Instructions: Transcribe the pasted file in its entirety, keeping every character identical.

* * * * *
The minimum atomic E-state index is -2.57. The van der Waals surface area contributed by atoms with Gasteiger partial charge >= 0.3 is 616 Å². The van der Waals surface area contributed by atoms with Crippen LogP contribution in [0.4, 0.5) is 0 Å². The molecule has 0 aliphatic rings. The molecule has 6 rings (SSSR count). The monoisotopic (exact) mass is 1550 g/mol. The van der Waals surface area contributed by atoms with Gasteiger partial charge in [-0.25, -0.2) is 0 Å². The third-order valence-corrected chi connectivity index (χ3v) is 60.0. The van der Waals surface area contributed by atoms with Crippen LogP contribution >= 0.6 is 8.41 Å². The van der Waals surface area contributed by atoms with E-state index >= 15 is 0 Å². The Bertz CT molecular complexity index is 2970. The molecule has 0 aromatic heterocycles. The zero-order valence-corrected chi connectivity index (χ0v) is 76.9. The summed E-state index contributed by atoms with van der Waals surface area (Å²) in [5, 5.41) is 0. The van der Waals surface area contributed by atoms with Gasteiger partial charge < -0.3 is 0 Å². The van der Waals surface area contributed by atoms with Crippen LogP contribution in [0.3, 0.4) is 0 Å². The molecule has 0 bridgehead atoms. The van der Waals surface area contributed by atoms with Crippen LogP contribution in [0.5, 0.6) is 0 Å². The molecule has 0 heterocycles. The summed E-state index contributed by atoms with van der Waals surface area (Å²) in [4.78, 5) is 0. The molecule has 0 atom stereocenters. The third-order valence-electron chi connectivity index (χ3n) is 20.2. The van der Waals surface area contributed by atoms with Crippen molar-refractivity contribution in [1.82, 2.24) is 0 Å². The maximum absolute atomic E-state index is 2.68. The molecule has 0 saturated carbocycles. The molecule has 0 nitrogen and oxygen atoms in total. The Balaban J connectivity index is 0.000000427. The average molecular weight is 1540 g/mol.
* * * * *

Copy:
The minimum atomic E-state index is -2.57. The van der Waals surface area contributed by atoms with Gasteiger partial charge >= 0.3 is 616 Å². The van der Waals surface area contributed by atoms with Crippen LogP contribution in [0.4, 0.5) is 0 Å². The molecule has 0 aliphatic rings. The molecule has 6 rings (SSSR count). The monoisotopic (exact) mass is 1550 g/mol. The van der Waals surface area contributed by atoms with Gasteiger partial charge in [-0.25, -0.2) is 0 Å². The third-order valence-corrected chi connectivity index (χ3v) is 60.0. The van der Waals surface area contributed by atoms with Crippen LogP contribution >= 0.6 is 8.41 Å². The van der Waals surface area contributed by atoms with E-state index >= 15 is 0 Å². The Bertz CT molecular complexity index is 2970. The molecule has 0 aromatic heterocycles. The zero-order valence-corrected chi connectivity index (χ0v) is 76.9. The summed E-state index contributed by atoms with van der Waals surface area (Å²) in [5, 5.41) is 0. The van der Waals surface area contributed by atoms with Gasteiger partial charge < -0.3 is 0 Å². The van der Waals surface area contributed by atoms with Crippen LogP contribution in [0.3, 0.4) is 0 Å². The molecule has 0 bridgehead atoms. The van der Waals surface area contributed by atoms with Crippen LogP contribution in [0.5, 0.6) is 0 Å². The molecule has 0 heterocycles. The summed E-state index contributed by atoms with van der Waals surface area (Å²) in [4.78, 5) is 0. The molecule has 0 atom stereocenters. The third-order valence-electron chi connectivity index (χ3n) is 20.2. The van der Waals surface area contributed by atoms with Crippen molar-refractivity contribution in [1.82, 2.24) is 0 Å². The maximum absolute atomic E-state index is 2.68. The molecule has 0 saturated carbocycles. The molecule has 0 nitrogen and oxygen atoms in total. The Balaban J connectivity index is 0.000000427. The average molecular weight is 1540 g/mol.